Investment professionals expect “meagre gains” in Canadian, international indices for 2015

by Canadian Shipper

NEW YORK, N.Y.– Investment professionals worldwide expect the global economy to grow an average of just 2 per cent in 2015, according to the CFA Institute 2015 Global Market Sentiment Survey. Survey respondents—who include portfolio managers, research analysts, and C-suite executives—cite political risks, including secessionist and nationalistic movements, as the most underestimated risk that could negatively affect markets in the next five years.

The annual CFA Institute survey measured the opinion of 5,259 CFA charterholders and members, representing the views of professional investors around the world. To review the complete report and survey results, click here.

Survey respondents expect only modest gains in equity market indices, with the TSX predicted to climb 1.5 per cent, S&P 500 predicted to climb 4.8 per cent, the EuroStoxx 50 to increase 1.9 per cent, and a 1.6 per cent rise for the Nikkei 225. Members also expressed concern about ethical issues, including market fraud and the need for improved regulation and oversight of global systemic risk to improve investor trust and market integrity.

“The survey results show low expectations from our members for global economic growth and market performance over the next year,” said Kurt Schacht, CFA, managing director, CFA Institute. “Our members are wary of sluggish developed market economic growth and the effects of political disruptions. At the same time, market fraud, like insider trading and the integrity of financial reporting, remains a cause for concern. Each year we see through this survey that our members are particularly attuned to the factors that shape investor perceptions of trust in the integrity of the capital markets and the steps that need to be taken to improve that trust.”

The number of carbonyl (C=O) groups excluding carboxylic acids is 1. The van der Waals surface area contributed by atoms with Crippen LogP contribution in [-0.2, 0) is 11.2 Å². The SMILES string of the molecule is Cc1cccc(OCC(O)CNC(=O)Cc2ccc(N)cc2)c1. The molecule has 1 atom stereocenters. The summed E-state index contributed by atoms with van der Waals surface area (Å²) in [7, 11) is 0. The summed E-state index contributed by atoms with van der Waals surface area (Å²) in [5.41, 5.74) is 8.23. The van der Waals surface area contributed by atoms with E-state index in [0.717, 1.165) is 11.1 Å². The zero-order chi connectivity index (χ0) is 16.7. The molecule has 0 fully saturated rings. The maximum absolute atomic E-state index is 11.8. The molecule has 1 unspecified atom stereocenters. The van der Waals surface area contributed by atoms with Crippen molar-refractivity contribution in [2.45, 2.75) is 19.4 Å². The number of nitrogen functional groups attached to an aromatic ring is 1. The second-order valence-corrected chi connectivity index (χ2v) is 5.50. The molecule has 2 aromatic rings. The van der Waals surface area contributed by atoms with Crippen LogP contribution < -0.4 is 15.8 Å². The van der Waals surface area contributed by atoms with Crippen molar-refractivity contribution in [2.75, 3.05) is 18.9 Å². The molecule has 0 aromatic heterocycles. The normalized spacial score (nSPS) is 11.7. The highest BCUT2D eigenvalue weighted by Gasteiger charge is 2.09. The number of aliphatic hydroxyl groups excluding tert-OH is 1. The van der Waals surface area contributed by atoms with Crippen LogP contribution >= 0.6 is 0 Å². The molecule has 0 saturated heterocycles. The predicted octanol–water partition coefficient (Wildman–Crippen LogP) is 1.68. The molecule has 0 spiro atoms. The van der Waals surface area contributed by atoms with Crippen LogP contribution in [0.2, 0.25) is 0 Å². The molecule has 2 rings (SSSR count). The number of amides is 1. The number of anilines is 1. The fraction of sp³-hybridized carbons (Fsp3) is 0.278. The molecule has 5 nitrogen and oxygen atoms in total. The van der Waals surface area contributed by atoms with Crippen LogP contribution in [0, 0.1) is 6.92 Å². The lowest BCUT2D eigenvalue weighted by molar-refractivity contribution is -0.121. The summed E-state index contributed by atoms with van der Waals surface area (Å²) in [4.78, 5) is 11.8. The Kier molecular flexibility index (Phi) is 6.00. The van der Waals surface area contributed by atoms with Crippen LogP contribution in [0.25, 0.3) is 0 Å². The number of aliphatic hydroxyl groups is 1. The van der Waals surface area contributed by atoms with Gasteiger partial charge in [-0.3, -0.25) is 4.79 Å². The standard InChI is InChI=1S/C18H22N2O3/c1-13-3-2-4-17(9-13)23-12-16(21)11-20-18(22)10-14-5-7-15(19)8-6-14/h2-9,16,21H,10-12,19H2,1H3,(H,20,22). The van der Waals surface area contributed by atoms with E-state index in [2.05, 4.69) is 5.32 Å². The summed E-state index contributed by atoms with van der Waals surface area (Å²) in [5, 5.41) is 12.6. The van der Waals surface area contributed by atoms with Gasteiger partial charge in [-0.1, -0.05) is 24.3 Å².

Investment professionals cautious on the growth of global economy in 2015

Caution around prospects for global economy, local markets also expected to slow. On average CFA Institute members expect the global economy to grow 2.0 per cent in 2015, while respondents in Canada expect their local GDP to grow by just 1.7 per cent. On the higher end, survey respondents expect India to see robust 5.8 per cent growth in the economy there, and members in China anticipate 6.2 per cent growth. Members in Switzerland, Japan,France, and Brazil all expect growth of less than 1 per cent in their home markets.

Canadian respondents see external economic performance as the biggest risk to local market performance. Close to half of Canadian members (45 per cent) cite weak external economies as the largest risk to Canada’sperformance in 2015. Of those, 23 per cent cited weak emerging market economies as the biggest risk, while 22 per cent identified weak developed economies as the biggest risk.

Canadians cite political risks, developed market performance and demographic concerns as short- and mid-term threats to global market. 23 per cent of Canadian members cited political instability as the biggest threat to global capital markets in 2015, while the same number cited the poor performance of developed markets as a leading risk. When asked about the most underestimated risk that could affect global markets over the next five years, 28 per cent of Canadian respondents cited political risk, including secessionist and nationalist movements, and 26 per cent identified the impact from the demographic trend of ageing populations.